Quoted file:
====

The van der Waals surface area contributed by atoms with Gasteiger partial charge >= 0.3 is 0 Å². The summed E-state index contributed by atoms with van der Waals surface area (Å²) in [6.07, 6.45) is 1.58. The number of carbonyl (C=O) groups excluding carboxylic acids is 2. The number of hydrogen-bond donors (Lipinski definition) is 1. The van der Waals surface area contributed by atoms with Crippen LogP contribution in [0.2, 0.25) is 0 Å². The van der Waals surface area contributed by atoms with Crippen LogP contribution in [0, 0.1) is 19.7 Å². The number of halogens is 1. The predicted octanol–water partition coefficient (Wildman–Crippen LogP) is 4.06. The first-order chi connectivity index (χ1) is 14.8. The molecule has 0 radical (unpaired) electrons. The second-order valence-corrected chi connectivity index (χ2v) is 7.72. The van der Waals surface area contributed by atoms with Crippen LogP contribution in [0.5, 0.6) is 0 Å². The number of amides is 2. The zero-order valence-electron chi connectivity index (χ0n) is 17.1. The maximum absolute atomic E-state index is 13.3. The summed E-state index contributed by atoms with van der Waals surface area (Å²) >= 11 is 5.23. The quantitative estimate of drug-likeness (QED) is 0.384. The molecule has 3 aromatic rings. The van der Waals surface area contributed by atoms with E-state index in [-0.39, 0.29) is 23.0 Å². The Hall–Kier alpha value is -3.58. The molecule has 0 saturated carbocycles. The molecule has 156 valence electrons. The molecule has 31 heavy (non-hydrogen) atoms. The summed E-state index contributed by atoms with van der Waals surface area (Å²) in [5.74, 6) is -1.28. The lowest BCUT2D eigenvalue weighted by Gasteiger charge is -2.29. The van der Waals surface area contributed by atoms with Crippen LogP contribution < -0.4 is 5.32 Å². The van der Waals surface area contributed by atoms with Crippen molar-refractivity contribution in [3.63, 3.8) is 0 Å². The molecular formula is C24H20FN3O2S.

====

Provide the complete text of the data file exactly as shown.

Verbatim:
The van der Waals surface area contributed by atoms with Gasteiger partial charge >= 0.3 is 0 Å². The summed E-state index contributed by atoms with van der Waals surface area (Å²) in [6.07, 6.45) is 1.58. The number of carbonyl (C=O) groups excluding carboxylic acids is 2. The number of hydrogen-bond donors (Lipinski definition) is 1. The van der Waals surface area contributed by atoms with Crippen LogP contribution in [0.2, 0.25) is 0 Å². The van der Waals surface area contributed by atoms with Crippen LogP contribution in [0, 0.1) is 19.7 Å². The number of halogens is 1. The predicted octanol–water partition coefficient (Wildman–Crippen LogP) is 4.06. The first-order chi connectivity index (χ1) is 14.8. The molecule has 0 radical (unpaired) electrons. The second-order valence-corrected chi connectivity index (χ2v) is 7.72. The van der Waals surface area contributed by atoms with Crippen LogP contribution in [0.5, 0.6) is 0 Å². The number of amides is 2. The zero-order valence-electron chi connectivity index (χ0n) is 17.1. The maximum absolute atomic E-state index is 13.3. The summed E-state index contributed by atoms with van der Waals surface area (Å²) >= 11 is 5.23. The quantitative estimate of drug-likeness (QED) is 0.384. The molecule has 3 aromatic rings. The van der Waals surface area contributed by atoms with E-state index in [-0.39, 0.29) is 23.0 Å². The Hall–Kier alpha value is -3.58. The molecule has 0 saturated carbocycles. The molecule has 156 valence electrons. The molecule has 31 heavy (non-hydrogen) atoms. The summed E-state index contributed by atoms with van der Waals surface area (Å²) in [5.74, 6) is -1.28. The lowest BCUT2D eigenvalue weighted by Gasteiger charge is -2.29. The van der Waals surface area contributed by atoms with Crippen LogP contribution < -0.4 is 5.32 Å². The van der Waals surface area contributed by atoms with Crippen molar-refractivity contribution in [3.63, 3.8) is 0 Å². The molecular formula is C24H20FN3O2S.